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Rhubarb Jam

Last weeks item on Scots love of jam brought an immediate response from a visitor to The Flag requesting a jam recipe! It also prompted the SI skeilie Webmaster to recall a boyhood visit to friends of his parents who had a croft in the Scottish Borders and made their own bread, butter and jam. The young Alastair kept going back to the kitchen for another jammy piece until his mother called a halt. She probably thought, reminisced Alastair, that her friends would think that she didn't feed him properly! But it was so good, just like nectar, claimed Alastair, and he still remembers with great pleasure the thick bread smeared liberally with butter and jam.
 
SI Chairman Peter Wright, who still uses his mother's rhubarb jam recipe, recalled how she won a rhubarb jam competition at the Crimond SWRI fifty years ago. "Fit kin o ginger did ye ess?" she was asked. "A dinna lyke rhubarb and ginger jam" was her reply. It turned out that the competition was for rhubarb and ginger jam, which just proves that rhubarb on its own tastes much better! In a future item, we will look at that great Scottish institution, The Scottish Women's Rural Institute, but meantime, here is Gladys Wright's prize winning recipe.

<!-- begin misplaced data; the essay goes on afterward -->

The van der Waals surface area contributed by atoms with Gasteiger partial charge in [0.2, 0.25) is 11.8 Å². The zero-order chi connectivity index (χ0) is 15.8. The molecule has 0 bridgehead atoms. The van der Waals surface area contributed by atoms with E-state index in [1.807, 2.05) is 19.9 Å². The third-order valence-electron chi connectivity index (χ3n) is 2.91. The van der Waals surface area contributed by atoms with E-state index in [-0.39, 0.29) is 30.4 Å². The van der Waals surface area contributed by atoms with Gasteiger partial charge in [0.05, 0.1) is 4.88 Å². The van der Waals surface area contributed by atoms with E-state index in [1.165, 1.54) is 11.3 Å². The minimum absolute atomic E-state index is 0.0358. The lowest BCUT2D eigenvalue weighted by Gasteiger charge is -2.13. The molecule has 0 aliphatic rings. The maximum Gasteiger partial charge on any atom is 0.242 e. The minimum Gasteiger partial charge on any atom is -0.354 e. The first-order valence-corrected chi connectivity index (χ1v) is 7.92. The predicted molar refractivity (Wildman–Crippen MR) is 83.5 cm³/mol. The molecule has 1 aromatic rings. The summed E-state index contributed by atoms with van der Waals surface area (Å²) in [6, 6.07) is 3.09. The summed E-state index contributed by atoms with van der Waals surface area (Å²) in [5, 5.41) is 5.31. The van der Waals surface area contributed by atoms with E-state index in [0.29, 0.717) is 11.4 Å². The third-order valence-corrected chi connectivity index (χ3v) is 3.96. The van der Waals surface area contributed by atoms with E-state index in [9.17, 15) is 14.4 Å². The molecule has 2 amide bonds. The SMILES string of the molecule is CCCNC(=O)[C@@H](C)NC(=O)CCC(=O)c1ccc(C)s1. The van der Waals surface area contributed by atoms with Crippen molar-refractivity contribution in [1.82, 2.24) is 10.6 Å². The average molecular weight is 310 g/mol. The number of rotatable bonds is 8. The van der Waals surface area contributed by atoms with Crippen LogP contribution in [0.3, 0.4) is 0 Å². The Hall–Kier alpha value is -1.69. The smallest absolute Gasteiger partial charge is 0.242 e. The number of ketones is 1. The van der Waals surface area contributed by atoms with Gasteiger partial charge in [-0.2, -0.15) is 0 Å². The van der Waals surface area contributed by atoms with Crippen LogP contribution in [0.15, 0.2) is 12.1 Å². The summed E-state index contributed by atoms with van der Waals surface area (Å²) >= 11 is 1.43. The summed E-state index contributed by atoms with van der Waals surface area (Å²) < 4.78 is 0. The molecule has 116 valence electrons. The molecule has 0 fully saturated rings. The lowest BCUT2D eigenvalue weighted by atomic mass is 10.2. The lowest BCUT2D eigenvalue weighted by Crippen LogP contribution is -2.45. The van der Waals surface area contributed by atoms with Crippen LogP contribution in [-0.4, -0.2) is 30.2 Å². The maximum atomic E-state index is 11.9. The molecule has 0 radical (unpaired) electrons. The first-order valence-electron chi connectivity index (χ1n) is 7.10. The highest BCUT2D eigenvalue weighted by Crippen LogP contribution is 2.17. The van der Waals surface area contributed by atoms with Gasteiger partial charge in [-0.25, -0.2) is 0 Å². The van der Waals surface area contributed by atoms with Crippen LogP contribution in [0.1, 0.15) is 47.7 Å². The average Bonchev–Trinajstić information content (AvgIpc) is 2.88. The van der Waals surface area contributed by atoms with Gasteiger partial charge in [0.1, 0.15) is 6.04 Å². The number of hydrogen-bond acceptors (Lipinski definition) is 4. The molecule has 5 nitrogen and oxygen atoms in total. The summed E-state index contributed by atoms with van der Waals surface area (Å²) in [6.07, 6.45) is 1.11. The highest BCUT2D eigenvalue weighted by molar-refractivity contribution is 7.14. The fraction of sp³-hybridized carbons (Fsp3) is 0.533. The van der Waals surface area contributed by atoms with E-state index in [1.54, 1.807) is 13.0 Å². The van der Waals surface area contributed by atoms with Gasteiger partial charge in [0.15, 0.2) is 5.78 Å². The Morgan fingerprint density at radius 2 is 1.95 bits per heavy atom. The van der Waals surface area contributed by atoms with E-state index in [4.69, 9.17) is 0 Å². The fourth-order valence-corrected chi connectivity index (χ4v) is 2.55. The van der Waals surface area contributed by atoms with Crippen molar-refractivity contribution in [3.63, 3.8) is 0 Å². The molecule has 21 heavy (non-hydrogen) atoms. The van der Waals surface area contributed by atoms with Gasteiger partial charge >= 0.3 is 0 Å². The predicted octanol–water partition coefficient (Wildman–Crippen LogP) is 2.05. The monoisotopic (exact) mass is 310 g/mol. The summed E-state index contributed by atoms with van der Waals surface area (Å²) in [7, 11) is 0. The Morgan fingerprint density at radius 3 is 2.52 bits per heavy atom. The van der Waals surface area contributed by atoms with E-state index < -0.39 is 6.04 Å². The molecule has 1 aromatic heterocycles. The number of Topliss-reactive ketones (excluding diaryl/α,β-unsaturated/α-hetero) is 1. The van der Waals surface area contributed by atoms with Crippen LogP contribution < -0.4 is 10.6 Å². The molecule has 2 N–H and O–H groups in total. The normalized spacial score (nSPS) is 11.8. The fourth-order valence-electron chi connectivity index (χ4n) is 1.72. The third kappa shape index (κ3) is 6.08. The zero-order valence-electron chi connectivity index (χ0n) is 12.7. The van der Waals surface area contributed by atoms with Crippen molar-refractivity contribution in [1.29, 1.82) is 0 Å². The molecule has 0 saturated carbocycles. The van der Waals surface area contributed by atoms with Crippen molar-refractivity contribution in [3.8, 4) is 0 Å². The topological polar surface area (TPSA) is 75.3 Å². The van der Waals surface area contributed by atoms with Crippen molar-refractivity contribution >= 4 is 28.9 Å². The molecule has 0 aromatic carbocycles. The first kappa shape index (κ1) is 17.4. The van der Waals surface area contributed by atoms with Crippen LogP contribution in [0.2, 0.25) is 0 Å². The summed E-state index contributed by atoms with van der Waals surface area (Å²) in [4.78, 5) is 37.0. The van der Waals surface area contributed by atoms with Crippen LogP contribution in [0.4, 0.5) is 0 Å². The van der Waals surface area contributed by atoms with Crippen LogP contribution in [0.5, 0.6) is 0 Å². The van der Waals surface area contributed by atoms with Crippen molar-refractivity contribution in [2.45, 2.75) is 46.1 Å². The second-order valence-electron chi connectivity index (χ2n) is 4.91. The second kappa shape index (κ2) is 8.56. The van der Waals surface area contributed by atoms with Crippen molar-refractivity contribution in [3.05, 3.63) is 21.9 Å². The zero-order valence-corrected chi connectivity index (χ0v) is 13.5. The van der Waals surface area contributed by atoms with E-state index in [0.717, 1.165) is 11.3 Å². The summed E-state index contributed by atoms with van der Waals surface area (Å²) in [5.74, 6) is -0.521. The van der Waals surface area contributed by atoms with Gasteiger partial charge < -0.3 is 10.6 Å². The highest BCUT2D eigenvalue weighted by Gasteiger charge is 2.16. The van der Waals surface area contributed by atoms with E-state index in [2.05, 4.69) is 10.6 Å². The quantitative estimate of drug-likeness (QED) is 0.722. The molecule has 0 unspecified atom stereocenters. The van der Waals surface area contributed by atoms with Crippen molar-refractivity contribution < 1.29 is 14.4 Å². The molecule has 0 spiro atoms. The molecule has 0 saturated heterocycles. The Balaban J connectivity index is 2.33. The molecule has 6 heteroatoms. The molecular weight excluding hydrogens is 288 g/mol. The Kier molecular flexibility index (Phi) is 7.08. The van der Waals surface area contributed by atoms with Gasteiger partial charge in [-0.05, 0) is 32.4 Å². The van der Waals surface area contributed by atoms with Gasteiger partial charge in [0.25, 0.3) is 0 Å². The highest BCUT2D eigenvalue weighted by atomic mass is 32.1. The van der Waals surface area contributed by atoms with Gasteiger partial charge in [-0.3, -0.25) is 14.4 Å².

Rhubarb Jam
 
Ingredients : 4 lb rhubarb; 4 lb sugar; teaspoon lemon juice
 
Wash and chop rhubarb into one inch lengths and put into jelly pan. Cover with sugar. Cover pan with dish cloth and leave overnight. This draws out the juice from the rhubarb. Next day bring pan slowly to a rolling boil, stirring continuously with a wooden spoon. Boil for thirty minutes adding a teaspoon of lemon juice near the end, to aid setting. During the boiling time skim off the impurities coming to the surface in thick froth. After thirty minutes put a wooden spoonful of liquid in a saucer and allow to cool. Test for setting. A finger run gently across the surface causes wrinkling in the set jam. If necessary repeat. When ready pour into jam jars, to avoid breakages half fill jars, then top up. Early rhubarb, being juicier, is more difficult to set than the later crop, but if desired gelatin can be added. Like Alastair spread on a piece and enjoy! Makes 7/8 lbs.
 

 


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